The case is summed up in the next to last sentence of the second paragraph: "The history of the present King of Great Britain is a history of repeated injuries and usurpations, all having in direct object the establishment of an absolute Tyranny over these States." It should be noted here that all the acts are blamed upon the monarch. There was, of course, a reason for doing this as a tactic. Loyalty to the king was the tie that Americans had clung to the longest. It was the one which now must be disavowed and broken if independence was to be achieved. Some purport to see in this blaming of all the acts of the government upon the king disingenuousness by Jefferson and those who concurred in his formulations. The charge has little merit; the tactic is fully justified in British constitutional theory. By that theory, the acts of ministers are acts of the king. Even the acts of Parliament are acts of the Crown-in-Parliament. Moreover, the king had neither disallowed nor disavowed the acts in question, which he might have done. If there was disingenuousness to be charged, it should be about the fact that they had delayed so long in laying upon the king the blame for what was happening. Colonists had, for a decade, blamed Parliament and ministers for what was happening. But this, too, is understandable; it was a means of resisting without revolt. Now the case could be stated bluntly, and the blame could be placed where it justly rested, in the final analysis.
In any case, the British government was indicted for its acts by a listing of them in the Declaration, acts charged to George III. Even a truncated version shows how weighty and damaging was the case against him:
He has refused his Assent to Laws….
He has forbidden his Governors to pass Laws….
He has refused to pass other Laws for the accommodation of large districts of people….
He has called together legislative bodies at places unusual, uncomfortable, and distant from the depository of their Public Records….
He has dissolved Representative Houses repeatedly….
He has refused for a long time, after such dissolutions, to cause others to be elected….
He has endeavored to prevent the population of these States….
He has obstructed the Administration of Justice….
He has made Judges dependent on his Will alone….
He has erected a multitude of New Offices, and sent hither swarms of Officers to harass our People, and eat out their substance.
He has kept among us, in times of peace, Standing Armies without the Consent of our Legislatures. He has affected to render the Military independent of and superior to the Civil Power.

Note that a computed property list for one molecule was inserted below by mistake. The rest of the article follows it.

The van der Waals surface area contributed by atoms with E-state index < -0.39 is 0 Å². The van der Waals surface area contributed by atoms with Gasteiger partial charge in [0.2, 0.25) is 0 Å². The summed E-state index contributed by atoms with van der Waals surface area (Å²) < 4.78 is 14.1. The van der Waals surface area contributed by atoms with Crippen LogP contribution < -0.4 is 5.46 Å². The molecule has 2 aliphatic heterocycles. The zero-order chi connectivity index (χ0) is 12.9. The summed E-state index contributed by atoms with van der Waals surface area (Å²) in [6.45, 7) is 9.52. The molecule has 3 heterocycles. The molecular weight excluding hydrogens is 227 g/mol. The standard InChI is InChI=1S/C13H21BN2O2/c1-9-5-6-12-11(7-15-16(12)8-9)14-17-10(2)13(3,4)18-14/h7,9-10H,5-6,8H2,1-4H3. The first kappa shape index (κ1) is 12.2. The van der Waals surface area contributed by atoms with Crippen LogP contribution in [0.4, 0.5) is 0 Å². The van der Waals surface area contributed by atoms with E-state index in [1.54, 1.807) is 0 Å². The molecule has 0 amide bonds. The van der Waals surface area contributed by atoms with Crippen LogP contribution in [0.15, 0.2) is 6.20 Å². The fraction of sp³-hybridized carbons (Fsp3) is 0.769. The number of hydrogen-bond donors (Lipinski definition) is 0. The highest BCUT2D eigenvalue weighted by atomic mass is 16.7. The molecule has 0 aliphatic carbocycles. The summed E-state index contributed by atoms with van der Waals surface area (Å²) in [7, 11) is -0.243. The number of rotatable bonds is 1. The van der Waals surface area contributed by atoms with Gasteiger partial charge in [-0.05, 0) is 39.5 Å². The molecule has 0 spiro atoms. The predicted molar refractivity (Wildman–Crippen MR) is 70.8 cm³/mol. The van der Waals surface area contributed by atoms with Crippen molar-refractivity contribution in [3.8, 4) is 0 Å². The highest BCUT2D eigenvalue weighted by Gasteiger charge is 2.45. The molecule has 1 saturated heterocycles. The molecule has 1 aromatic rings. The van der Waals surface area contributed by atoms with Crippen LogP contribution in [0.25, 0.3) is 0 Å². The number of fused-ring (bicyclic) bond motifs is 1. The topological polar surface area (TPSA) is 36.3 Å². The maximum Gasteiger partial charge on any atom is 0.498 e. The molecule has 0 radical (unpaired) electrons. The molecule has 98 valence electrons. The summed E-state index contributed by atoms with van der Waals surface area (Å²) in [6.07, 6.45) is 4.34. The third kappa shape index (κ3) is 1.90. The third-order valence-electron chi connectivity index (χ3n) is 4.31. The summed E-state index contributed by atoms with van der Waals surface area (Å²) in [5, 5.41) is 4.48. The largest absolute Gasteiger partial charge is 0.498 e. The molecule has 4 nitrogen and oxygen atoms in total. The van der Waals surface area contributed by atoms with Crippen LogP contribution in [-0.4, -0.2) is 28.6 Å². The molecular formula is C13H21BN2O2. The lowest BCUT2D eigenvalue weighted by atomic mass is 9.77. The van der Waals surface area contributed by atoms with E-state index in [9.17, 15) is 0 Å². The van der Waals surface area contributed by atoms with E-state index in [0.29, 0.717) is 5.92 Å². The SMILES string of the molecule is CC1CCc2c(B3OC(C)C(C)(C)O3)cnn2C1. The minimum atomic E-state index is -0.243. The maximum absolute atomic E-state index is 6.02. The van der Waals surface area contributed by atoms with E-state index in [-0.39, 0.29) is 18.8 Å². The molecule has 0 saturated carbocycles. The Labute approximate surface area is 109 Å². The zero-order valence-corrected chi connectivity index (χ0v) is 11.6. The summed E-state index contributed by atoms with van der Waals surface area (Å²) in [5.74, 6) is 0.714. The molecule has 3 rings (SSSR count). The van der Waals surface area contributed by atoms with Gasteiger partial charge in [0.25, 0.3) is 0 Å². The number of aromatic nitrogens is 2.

He has combined with others to subject us to a jurisdiction foreign to our constitution….
For quartering large bodies of armed troops among us.
For protecting them… from Punishment….
For cutting off our Trade with all parts of the world.
For imposing Taxes on us without our Consent.
For depriving us, in many cases, of the benefits of trial by Jury.
For transporting us beyond Seas to be tried for pretended offences. For abolishing the free System of English Laws in a neighbouring Province, establishing therein an Arbitrary government, and enlarging its Boundaries….
For taking away our Charters…. For suspending our own Legislatures, and declaring themselves invested with Power to legislate for us in all cases whatsoever.
He has abdicated Government here, by declaring us out of his Protection and waging War against us.
He has plundered our seas, ravaged our Coasts, burnt our towns, and destroyed the Lives of our people.
He is at this time transporting large Armies of foreign Mercenaries to complete the works of death, desolation, and tyranny….
He has constrained our fellow Citizens taken Captive on the high Seas to bear Arms against their Country…
He has excited domestic insurrections amongst us….
A case can be made, of course, that there is some hyperbole amongst the charges listed. Some of the acts were done only against selected colonies. One or two of them may have been mere potentiality. Some of the charges are repeated in slightly different formulations. Yet every one of them has substance behind it. The nature of the Declaration was such that an act done against one of the colonies could properly be considered as done against all of them. A jury charged with establishing the facts alleged in the indictment almost certainly would have found Britain guilty of all, or almost all, of the charges brought, after reviewing the mass of evidence that could have been assembled.